Earlier this week we celebrated the 50th anniversary of John Glenn’s orbital flight, marking our full entry into the space race with the Soviets.  Signatory of the mission was our first use of an ICBM to launch Glenn into orbit — the previous missions had been suborbital and used the Redstone missile, itself an SRBM (operational range: 323 km) and not altogether too far removed from the V-2 (as well as a kissing cousin to the SCUD-series SRBMs).  Modified SRBMs were all well and good for tossing “grapefruits” (as Krushchev dismissively referred to the Vanguard satellite) into orbit, but to lift a nearly 4,000 lb space capsule (gross launch weight off the Mercury capsule w/escape tower) off the launch pad into orbit would require something much more powerful – and already designed to loft  a nuclear warhead and RV weighing over 3,000 lb on a 5,500 mile trajectory as an ICBM.  That missile was the SM-65 Atlas (and specifically for Project Mercury, the SM-65D), America’s first ICBM.

Cloudy Beginnings

April 1946 – not even a year since the end of WWII and the after effects are still in play.  The post-war, post-colonial era is well underway as Syria declares its independence from France, the League of Nations meets for the last time to dissolve itself and parts of East Prussia are absorbed into Russia.  In the US, 400,000 miners go on strike, the Montreal Canadiens beat the Boston Bruins 4-1 for the Stanley Cup and 11 players are named to baseball’s hall of fame. The boys “over there” are very much anxious to be “back here” and make no bones of it and in the Southwest desert of the US, the surviving output of half a decade of war industry begins to line up for the scrappers.

Even still, the newly formed Strategic Air Command of the Army Air Forces is pressing for new means to meet its mission of conducting “long range offensive operations in any part of the world either independently or in cooperation with land and naval forces… employing the latest and most advanced weapons.” The previous month, Northrup Aircraft Inc. had been awarded one-year study and research project for a subsonic (SNARK) and supersonic (BOOJUM), long-range (1,000 – 5000 mile) surface-to-surface missile and North American, likewise for 500 mile supersonic, hybrid (rocket/ramjet) missile that would eventually be increased to 5,500 miles and be called Navaho.  In April, Consolidated Vultee (Convair) Aircraft Corporation was awarded a similar research and study contract for a 1500-5000 mile missile, also in subsonic and supersonic form.  This study would form the basis of the Atlas ICBM project.  Three versions or “stages” of missile were to be produced; Stage A (“Teetotaler”) was a sub-sonic, self-guided cruise missile, Stage B (“Old Fashioned”), was a test missile using V-2 technology but incorporating new concepts planned for the next phase – Stage C (“Manhattan”), which was to be an ICBM.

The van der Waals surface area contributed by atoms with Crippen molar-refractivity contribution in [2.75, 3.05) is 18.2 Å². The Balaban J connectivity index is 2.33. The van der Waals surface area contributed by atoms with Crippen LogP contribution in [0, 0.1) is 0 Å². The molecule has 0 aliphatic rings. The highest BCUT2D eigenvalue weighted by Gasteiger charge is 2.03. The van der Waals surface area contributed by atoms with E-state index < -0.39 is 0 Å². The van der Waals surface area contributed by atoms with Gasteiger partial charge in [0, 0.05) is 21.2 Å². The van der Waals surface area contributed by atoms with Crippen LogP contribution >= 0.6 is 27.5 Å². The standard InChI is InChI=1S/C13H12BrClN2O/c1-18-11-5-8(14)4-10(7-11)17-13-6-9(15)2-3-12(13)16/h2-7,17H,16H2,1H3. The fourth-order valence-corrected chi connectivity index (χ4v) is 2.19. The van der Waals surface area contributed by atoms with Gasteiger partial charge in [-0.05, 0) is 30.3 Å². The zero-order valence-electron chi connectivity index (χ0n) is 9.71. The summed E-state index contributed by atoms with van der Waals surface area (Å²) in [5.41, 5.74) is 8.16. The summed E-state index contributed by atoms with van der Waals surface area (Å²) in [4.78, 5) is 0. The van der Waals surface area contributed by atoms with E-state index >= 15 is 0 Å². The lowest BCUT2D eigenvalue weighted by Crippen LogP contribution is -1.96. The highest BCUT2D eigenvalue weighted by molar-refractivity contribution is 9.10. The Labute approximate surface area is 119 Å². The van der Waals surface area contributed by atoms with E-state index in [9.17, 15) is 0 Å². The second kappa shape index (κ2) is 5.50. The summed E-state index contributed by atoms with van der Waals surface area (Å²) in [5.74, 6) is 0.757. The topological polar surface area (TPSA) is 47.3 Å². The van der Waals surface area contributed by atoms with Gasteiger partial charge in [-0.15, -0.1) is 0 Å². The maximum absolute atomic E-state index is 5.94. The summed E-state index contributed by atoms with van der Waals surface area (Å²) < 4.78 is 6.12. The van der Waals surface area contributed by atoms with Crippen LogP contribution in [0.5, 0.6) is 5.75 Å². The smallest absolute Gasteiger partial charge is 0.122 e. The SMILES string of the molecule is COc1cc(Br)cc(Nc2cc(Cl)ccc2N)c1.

By December 1946, however, significant budget cuts to all of the War and Navy departments meant the cancellation of many of those research and study contracts, including the one awarded Convair.  To soften the blow, Convair was allowed to use the remaining money to complete and flight test three rocket research vehicles for guidance and nose-cone re-entry study.  These were the Stage B missiles which were launched from White Sands, NM.  Unfortunately, all three test flights ended in failure, but important concepts were tried, including the use of pressurized fuel and oxidizer tanks, a separating warhead and gimbaled engines.  The former addressed one of the serious shortcomings of the V-2; its weight, by removing its double walled liner, reducing internal bracing (the interior was pressurized by nitrogen gas instead) and increasing the volume available for propellant and oxidizer.  A separating warhead ensured that the only part of the vehicle that needed to survive atmospheric re-entry was just the warhead – not the entire missile as was the case with the V-2, reducing weight further and, in the process further increasing range of the missile.  Finally, use of gimbaled engines enabled the missile to be steered more precisely than through the use of thrust vanes, a simpler system but one which reduces effective thrust by up to 17% (but still in use on the SCUD-family today).  The net result was essentially a stack of pressurized tanks with a rocket motor at one end and a warhead at the other, setting the major design elements in place for future missiles.

Convair MX-774B
(source: Encyclopedia Astronautica)
 Gross mass: 2,800 lb
  Height: 31.40 ft
  Diameter: 2.49 ft
  Thrust: 7,868 lbf
  Apogee: 31 mi
  First Launch:
14 July 1948

  Last Launch:
02 Dec 1948

  Number: 3